Mountaintop Removal Coal Mining Opponents Work to Generate Clean Energy
Interview with Lorelei Scarbro, Coal River Valley, W.V. anti-mountaintop removal coal mining activist, conducted by Melinda Tuhus
Over a thousand activists from the Appalachian coal fields and their supporters met in Washington, D.C., the last weekend of September for a two-day conference on how to stop mountaintop removal mining. The conference, titled, Appalachia Rising: Voices from the Mountains, was followed by a march, rally and acts of civil disobedience outside the White House, where more than 100 protesters were arrested.
One of the conference speakers was Lorelei Scarbro, a resident of the Coal River Valley, W. Va., whose coal miner-husband died of black lung disease and whose home was threatened by a nearby mountaintop removal operation. Mountaintop removal is a method of coal extraction where explosives are used to blast the tops off mountains in order to get at the thin seams of coal underneath. The process has literally destroyed the landscape of the region and buried 2,000 miles of streams, creating air and water pollution that is making local residents sick.
For the past five years, Scarbro has been working to a build a wind farm to generate electricity atop Coal River Mountain. She spoke with Between The Lines' Melinda Tuhus, who attended the Appalachia Rising conference, about the destruction wrought by mountain top removal coal mining, progress being made to build her wind farm, and the urgent need for a diversity of jobs in the impoverished region.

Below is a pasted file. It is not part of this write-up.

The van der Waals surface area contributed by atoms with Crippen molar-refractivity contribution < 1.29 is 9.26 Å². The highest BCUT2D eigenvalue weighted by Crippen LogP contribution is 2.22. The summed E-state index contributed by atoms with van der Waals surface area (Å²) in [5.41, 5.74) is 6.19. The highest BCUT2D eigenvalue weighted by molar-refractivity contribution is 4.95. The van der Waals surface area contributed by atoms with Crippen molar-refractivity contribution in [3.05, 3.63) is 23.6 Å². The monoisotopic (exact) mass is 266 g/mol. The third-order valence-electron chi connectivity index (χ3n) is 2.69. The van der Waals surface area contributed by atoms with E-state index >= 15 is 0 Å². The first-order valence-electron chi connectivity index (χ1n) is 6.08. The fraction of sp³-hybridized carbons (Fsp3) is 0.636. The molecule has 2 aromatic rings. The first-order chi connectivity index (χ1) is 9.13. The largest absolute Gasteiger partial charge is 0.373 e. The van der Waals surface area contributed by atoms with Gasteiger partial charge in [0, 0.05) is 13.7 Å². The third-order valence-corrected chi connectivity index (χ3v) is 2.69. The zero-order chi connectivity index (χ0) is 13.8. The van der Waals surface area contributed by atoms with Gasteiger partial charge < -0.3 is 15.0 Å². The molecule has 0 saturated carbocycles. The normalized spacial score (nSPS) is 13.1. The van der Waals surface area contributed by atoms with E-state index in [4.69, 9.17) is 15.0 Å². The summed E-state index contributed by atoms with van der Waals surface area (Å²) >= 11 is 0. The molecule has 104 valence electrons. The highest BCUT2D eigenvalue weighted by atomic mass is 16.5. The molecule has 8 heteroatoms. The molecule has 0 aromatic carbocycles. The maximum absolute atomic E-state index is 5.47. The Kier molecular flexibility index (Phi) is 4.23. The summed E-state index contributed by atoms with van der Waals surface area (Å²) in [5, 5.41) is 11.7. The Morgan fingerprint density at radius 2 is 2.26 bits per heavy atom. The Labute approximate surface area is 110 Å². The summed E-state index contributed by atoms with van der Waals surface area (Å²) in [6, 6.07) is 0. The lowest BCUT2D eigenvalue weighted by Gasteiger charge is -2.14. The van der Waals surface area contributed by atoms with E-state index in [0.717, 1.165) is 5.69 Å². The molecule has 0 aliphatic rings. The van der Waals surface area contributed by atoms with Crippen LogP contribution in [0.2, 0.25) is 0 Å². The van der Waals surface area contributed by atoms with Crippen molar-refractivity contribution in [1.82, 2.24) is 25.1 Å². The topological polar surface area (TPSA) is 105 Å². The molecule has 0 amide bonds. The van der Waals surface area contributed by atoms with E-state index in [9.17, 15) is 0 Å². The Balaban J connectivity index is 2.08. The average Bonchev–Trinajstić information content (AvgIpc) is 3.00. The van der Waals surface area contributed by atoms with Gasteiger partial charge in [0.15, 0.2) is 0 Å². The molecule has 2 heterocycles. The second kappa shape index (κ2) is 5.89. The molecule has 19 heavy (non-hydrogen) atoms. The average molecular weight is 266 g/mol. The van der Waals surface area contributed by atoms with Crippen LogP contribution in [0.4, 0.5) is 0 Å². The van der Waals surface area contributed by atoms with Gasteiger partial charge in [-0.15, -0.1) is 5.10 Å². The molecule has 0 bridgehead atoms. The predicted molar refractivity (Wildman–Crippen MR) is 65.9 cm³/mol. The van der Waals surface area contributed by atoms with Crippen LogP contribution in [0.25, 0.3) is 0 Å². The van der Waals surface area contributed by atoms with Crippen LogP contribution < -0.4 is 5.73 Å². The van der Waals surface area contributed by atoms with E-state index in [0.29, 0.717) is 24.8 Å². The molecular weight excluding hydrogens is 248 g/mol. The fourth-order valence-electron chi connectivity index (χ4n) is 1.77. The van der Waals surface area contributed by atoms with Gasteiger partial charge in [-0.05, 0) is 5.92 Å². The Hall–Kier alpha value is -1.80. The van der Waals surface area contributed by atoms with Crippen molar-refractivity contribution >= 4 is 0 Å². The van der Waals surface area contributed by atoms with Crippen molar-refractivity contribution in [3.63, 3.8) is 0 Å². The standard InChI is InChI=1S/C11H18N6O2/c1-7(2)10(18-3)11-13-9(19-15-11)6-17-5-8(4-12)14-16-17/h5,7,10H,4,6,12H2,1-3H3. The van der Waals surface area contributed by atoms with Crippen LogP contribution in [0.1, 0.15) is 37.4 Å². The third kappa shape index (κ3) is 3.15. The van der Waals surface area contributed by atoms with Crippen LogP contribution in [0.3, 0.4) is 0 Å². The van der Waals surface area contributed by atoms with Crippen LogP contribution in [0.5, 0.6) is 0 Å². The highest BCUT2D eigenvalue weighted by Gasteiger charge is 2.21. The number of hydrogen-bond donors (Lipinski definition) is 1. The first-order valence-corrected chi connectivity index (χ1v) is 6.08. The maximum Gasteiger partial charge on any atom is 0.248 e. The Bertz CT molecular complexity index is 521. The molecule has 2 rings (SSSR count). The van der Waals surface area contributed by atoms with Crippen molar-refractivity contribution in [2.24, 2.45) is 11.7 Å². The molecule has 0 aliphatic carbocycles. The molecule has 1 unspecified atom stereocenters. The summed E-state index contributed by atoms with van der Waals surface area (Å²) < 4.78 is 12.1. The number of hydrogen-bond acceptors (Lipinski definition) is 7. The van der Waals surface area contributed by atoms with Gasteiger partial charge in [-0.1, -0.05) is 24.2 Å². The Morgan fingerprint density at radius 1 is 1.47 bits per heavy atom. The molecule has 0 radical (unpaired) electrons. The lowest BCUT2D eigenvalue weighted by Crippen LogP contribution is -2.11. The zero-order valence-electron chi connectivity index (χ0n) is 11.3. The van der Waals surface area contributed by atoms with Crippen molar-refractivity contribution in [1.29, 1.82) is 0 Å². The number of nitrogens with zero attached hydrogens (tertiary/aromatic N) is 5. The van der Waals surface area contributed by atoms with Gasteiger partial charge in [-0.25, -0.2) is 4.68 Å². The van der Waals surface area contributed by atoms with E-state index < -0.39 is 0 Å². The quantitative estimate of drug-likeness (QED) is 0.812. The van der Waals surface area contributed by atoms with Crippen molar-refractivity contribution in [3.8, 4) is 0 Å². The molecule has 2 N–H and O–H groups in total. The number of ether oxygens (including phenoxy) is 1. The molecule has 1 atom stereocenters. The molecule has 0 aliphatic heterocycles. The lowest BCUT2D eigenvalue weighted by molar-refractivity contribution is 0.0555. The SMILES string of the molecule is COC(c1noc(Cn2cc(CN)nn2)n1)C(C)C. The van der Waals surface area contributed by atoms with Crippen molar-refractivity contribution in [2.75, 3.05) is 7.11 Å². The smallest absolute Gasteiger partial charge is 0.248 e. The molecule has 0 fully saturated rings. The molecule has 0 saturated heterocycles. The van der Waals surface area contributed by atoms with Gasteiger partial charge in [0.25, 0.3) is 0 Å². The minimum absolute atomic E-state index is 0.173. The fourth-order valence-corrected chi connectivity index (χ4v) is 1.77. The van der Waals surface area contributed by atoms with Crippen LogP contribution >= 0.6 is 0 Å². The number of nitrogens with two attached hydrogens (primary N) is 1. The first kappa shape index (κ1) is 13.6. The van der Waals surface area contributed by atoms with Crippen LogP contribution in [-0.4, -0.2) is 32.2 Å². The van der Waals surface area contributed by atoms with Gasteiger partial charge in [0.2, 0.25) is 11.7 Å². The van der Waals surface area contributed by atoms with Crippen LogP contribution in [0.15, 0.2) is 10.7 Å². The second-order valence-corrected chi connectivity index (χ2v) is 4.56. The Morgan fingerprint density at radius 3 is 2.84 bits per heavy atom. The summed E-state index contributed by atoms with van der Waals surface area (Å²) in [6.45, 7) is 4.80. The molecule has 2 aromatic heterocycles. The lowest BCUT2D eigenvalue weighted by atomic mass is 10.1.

In early 2007 there was a wind feasibility study for Coal River Mountain and it showed that (the mountain) had amazing wind potential. It has between four and seven wind feasibility, with four being the minimum you have to have in order to erect an industrial-scale wind farm. By early 2008, we came together with Coal River Mountain Watch and the Sierra Club and Appalachian Voices and Ohio Valley Environmental Coalition -- a lot of groups partnered together in order to begin the Coal River Wind Campaign. And the primary purpose of the campaign was first and foremost to save that mountain, to keep that mountain intact, and to create renewable energy and green jobs and to actually start rebuilding the area, since we're ground zero for mountaintop removal and Coal River Mountain is probably the last fully intact mountain range within a 50-mile radius -- or was until Massey Energy started mining activity in late 2009.